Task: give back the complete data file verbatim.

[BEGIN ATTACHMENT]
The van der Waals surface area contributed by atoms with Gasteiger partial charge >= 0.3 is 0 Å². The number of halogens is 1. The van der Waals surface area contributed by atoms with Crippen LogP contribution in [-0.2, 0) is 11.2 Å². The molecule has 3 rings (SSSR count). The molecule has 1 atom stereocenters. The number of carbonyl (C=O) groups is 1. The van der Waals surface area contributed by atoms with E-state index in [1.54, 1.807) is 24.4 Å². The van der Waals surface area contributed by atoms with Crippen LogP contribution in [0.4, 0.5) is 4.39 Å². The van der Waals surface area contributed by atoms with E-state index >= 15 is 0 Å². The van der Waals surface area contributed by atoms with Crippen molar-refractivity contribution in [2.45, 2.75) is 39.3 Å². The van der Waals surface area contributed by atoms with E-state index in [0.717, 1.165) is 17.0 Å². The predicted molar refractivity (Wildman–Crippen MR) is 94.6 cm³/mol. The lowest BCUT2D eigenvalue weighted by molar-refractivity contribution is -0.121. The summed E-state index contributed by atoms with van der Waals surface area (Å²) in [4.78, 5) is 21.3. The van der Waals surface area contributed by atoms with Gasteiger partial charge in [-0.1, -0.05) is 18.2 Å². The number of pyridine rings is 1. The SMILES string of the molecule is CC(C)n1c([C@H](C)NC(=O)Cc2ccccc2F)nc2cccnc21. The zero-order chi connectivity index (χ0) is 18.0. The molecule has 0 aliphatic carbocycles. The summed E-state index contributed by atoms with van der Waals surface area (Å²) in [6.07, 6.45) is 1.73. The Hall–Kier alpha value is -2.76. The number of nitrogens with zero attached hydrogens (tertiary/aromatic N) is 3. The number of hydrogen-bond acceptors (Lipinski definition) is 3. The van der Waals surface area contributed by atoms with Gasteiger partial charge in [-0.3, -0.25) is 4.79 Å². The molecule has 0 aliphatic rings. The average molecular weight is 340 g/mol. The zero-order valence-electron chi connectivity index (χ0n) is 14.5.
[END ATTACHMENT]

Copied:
The van der Waals surface area contributed by atoms with Gasteiger partial charge >= 0.3 is 0 Å². The number of halogens is 1. The van der Waals surface area contributed by atoms with Crippen LogP contribution in [-0.2, 0) is 11.2 Å². The molecule has 3 rings (SSSR count). The molecule has 1 atom stereocenters. The number of carbonyl (C=O) groups is 1. The van der Waals surface area contributed by atoms with E-state index in [1.54, 1.807) is 24.4 Å². The van der Waals surface area contributed by atoms with Crippen LogP contribution in [0.4, 0.5) is 4.39 Å². The van der Waals surface area contributed by atoms with E-state index >= 15 is 0 Å². The van der Waals surface area contributed by atoms with Crippen molar-refractivity contribution in [2.45, 2.75) is 39.3 Å². The van der Waals surface area contributed by atoms with E-state index in [0.717, 1.165) is 17.0 Å². The predicted molar refractivity (Wildman–Crippen MR) is 94.6 cm³/mol. The lowest BCUT2D eigenvalue weighted by molar-refractivity contribution is -0.121. The summed E-state index contributed by atoms with van der Waals surface area (Å²) in [4.78, 5) is 21.3. The van der Waals surface area contributed by atoms with Gasteiger partial charge in [-0.1, -0.05) is 18.2 Å². The number of pyridine rings is 1. The SMILES string of the molecule is CC(C)n1c([C@H](C)NC(=O)Cc2ccccc2F)nc2cccnc21. The zero-order chi connectivity index (χ0) is 18.0. The molecule has 0 aliphatic carbocycles. The summed E-state index contributed by atoms with van der Waals surface area (Å²) in [6.07, 6.45) is 1.73. The Hall–Kier alpha value is -2.76. The number of nitrogens with zero attached hydrogens (tertiary/aromatic N) is 3. The number of hydrogen-bond acceptors (Lipinski definition) is 3. The van der Waals surface area contributed by atoms with Gasteiger partial charge in [-0.3, -0.25) is 4.79 Å². The molecule has 0 aliphatic rings. The average molecular weight is 340 g/mol. The zero-order valence-electron chi connectivity index (χ0n) is 14.5.